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Edmonton Oilers goaltender Stuart Skinner’s workload is one of the highest in the NHL

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Photo credit:Geoff Burke-USA TODAY Sports
Sunil Agnihotri
4 months ago
One of the biggest drivers for the Oilers turnaround this season has been the play of 25-year-old netminder Stuart Skinner. Skinner struggled early on in the 2023/24 regular season, posting a save percentage of 86.1 percent and a goals saved above average (GSAA) of -9.07, which was the worst in the league among 57 goalies who had played at least 200 minutes up until that point.
But since the coaching change, Skinner’s game has turned around, having posted a save percentage of 92.2 percent in his last 23 games, with a GSAA of +11.14 in all situations. Among 64 goalies in the league who have played over 400 minutes since November 12th, when the coaching change occurred. Skinner ranks seventh best in the league when it comes to save percentage and fourth when it comes to goals saved above average.
The concern with Skinner is that while he’s been very good for the Oilers, his workload remains one of the highest in the league. He’s played 1,847 minutes in total this season, which is the seventh-highest in the league. With Jack Campbell in the AHL and Calvin Pickard only getting a handful of starts, Skinner has now played 72.7 percent of the Oilers’ total ice time this season, which is the fourth-highest proportion in the league. He’s only behind Alexandar Georgiev (79.9 percent in Colorado), Connor Hellebuyck (74.5 percent in Winnipeg) and Sergei Bobrovsky (72.9 percent in Florida).
The table below lists all 32 NHL teams, sorted by their points percentage, with the proportion of total ice time that their goalie with the most minutes has played for them this season.
Skinner’s proportion of 72.7 percent of the Oilers total ice time is well above league average, which is currently 58.6 percent this season. It’s interesting to note that teams like Boston, Vegas, Dallas, and Carolina – all of which have championship aspirations this season – are posting strong results and have spread out the workload among their netminders. Some of it is by design, and some of it is due to injuries or poor play. Nonetheless, these teams should have an edge with better-rested goalies come playoff time when goaltending becomes a significant factor.
It does appear that most NHL teams have been trending towards tandem goalies for a while now. Think back to the 2016/17 season when Cam Talbot played the most minutes among goalies that season, playing 73 games and over 86% (!) of the Oilers’ playing time. That season, the league average proportion of the workload for a starting goaltender was around 64.1 percent or about 53 games. That proportion dropped by 10 percent over the next five seasons, with the league average proportion of workload dropping to 57.7 percent in the 2022/23 regular season (or about 47 games). And it’s worth noting that the two Stanley Cup finalists from last spring both had multiple goalies share the workload in the regular season. Vegas was well below the league average proportion level for starting goalies, while Florida was just below it.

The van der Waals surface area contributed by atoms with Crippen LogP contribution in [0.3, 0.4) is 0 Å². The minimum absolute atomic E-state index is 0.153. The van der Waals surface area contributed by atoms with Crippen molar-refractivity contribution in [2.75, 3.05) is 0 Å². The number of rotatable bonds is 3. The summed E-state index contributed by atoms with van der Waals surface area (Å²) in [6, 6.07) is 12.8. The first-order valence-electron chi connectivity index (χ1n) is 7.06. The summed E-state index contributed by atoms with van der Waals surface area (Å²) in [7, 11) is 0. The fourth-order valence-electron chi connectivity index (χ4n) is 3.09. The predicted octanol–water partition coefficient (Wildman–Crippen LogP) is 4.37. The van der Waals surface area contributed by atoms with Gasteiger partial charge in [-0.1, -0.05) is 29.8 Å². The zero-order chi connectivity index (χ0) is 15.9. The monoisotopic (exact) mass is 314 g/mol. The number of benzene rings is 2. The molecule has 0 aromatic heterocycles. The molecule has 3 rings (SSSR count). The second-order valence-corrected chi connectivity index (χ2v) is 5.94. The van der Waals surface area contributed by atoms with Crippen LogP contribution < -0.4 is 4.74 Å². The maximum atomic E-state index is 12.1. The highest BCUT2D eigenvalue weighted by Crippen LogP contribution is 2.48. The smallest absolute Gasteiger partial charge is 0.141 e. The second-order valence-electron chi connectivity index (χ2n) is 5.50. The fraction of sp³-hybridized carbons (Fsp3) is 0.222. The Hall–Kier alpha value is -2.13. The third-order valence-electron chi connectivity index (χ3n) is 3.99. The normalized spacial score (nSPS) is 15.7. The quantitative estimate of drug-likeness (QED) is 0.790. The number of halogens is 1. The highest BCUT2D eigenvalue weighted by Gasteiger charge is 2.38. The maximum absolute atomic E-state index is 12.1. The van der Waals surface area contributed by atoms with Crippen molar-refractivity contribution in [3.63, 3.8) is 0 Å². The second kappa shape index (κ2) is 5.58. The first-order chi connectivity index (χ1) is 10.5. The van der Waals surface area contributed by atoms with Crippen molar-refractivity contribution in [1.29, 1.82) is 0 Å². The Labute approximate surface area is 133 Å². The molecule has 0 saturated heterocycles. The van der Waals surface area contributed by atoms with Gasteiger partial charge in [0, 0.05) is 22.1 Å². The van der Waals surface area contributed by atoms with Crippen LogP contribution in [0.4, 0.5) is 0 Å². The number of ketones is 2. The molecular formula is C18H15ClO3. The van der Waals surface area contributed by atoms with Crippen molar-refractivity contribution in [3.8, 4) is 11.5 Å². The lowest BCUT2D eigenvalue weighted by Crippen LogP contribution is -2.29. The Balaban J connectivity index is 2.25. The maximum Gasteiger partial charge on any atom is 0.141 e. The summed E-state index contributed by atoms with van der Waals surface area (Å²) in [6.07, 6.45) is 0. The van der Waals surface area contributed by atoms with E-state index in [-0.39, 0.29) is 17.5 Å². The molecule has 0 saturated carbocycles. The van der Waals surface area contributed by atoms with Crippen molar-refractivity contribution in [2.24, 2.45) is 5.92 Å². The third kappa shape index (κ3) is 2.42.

The concern for the Oilers is that with one of the hardest travel schedules, the overall grind of the regular season and the lack of options in net, there’s a very real possibility that Skinner won’t be as rested and fresh as some of the others when the playoffs start. With 40 games left in their schedule, the Oilers really need someone to play at least half of them, so that Skinner finishes the season with about 52 games. This would still be higher than last year’s league average number of games for a starting goalie (47), but would at least be lower than the 61-game pace he’s currently on.
It’s imperative that the team either address this workload issue internally and either call up Olivier Rodrigue or play Pickard more frequently over the next few months. And if neither of those goalies can get the same level of trust from the coaching staff as other netminders in the league, then it’s probably best for management to acquire someone who can. It is never ideal to spend assets at a trade deadline when the market prices will likely be sky-high, but there’s a lot on the line for the Edmonton Oilers considering the star players on the roster and the pressure on the team to win as soon as possible.
Data: Natural Stat Trick

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